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Sure the bag is made of imported nylon and cordage.  The thing is, all it has to do is work well once for a short period of time.  If the bag is not overloaded I have confidence it will hold lightweight items for a few days until help arrived or conditions changed.  The already made kit and the bag were added to another vacuum pouch then sealed.  That way the bag can be retrieved without having to open the fire starting kit if its not needed.

Don’t forget the tear notch!  Must have the tear notch no matter what your preference!

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Tear notch samples

This video was filmed in early 2017 after getting all the items together.  I noticed after making the package in the video I had left the knife out.  That’s what I get for not making a checklist.  It was not filmed but the knife was added as soon as I moved some of the stuff visible to the right in the video.  The knife was covered by some it.

This is a kit I never want the need to use it.  Because if I do need to use it, it means something has gone wrong. -13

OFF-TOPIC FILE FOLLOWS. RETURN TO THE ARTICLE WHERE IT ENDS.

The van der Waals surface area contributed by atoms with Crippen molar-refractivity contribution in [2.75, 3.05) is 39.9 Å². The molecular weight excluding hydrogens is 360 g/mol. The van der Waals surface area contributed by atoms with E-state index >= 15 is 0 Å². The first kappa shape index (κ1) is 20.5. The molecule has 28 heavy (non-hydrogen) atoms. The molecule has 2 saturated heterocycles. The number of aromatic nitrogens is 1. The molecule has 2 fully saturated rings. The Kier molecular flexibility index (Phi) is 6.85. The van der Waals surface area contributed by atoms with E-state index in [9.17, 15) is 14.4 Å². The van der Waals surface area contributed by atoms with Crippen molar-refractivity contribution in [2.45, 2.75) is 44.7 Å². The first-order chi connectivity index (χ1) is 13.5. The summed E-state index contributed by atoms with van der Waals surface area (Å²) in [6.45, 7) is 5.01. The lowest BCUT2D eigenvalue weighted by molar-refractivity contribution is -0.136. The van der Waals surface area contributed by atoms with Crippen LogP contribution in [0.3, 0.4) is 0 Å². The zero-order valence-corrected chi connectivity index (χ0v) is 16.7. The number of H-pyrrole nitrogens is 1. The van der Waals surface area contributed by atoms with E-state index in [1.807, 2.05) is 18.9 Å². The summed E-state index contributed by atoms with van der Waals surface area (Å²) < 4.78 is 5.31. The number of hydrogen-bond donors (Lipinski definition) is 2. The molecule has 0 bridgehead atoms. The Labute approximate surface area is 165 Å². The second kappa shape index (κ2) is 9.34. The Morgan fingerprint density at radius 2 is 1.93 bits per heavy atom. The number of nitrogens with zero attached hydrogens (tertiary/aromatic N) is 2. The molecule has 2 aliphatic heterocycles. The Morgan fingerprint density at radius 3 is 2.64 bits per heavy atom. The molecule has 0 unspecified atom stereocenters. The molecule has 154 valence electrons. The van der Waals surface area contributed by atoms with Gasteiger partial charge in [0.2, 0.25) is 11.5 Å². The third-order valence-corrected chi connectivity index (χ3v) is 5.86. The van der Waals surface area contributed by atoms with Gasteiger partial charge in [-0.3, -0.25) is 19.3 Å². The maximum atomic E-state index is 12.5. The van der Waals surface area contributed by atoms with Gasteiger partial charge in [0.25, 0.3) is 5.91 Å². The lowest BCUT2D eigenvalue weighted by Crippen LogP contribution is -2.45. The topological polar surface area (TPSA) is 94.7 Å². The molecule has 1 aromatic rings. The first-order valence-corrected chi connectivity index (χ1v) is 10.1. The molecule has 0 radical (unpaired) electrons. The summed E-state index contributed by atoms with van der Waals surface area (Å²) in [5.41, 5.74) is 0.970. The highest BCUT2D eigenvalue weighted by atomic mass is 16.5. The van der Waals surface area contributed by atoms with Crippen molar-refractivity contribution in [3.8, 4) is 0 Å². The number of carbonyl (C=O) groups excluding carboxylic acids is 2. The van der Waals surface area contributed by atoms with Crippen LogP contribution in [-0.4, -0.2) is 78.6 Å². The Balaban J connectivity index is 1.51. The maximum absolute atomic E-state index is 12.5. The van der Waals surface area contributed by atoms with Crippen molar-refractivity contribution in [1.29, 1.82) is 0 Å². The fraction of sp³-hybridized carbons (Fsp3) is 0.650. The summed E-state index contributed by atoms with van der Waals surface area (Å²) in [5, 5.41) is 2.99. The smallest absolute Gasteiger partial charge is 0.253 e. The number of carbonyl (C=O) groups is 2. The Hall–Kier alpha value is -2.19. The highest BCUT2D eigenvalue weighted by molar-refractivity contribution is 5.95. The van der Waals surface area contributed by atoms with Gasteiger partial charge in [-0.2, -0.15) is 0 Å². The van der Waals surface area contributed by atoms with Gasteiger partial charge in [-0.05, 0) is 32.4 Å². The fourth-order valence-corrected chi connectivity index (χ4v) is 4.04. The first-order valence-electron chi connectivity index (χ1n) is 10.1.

The video.

Video Projects: Correcting my mistakes: MOLLE 2 Pack Belt

Correcting my mistakes.  That is what I made this video about.  While recently dyeing a surplus MOLLE 2 pack belt to check the progress and color of it was placed in the sink.  My thought was run cold water over it to cool it so it could be easier to handle.  That turns out was the wrong thing to do.

When the belt was taken out of the dye bath it was in it’s original shape and retained the cushioning properties.  After the belt was placed in the sink, the cold water was turned on.  The moment the cold water hit the molded foam part of the belt it collapsed in an instant.  I was watching when it happened.  It looked like a vacuum sucked all the air out of it.

Total disbelief and amazement.  I stood there and stared at it for a moment because of the shock.  After that?  Time to fix it.

The materials were on hand to make the belt useable again.  Closed cell foam that won’t absorb liquids and 1000D Cordura to cover it with binding on the edges with military spec DOT brand snaps.  At first I thought that I could  cover a single piece of foam, attach it and I’m on my way.  That was not going to work because of the geometry.  I decided to make the pads in three pieces attached by snaps.  Both item I can repair or remake in my shop.

The video was made over a year ago so the first microphone I was using will sound much different than the microphone I used to do the voiceover.  The difference will be noticeable.  Nearly all of the video and many others from that time frame had music playing in the background that would for sure get a copyright claim on YouTube.

Lessons learned, turn the music down when I’m speaking/recording so I can save myself the hassle of fixing it later.  And, don’t run that molded foam under cold water when removing it from the hot dye bath! -13

Here’s the repair video.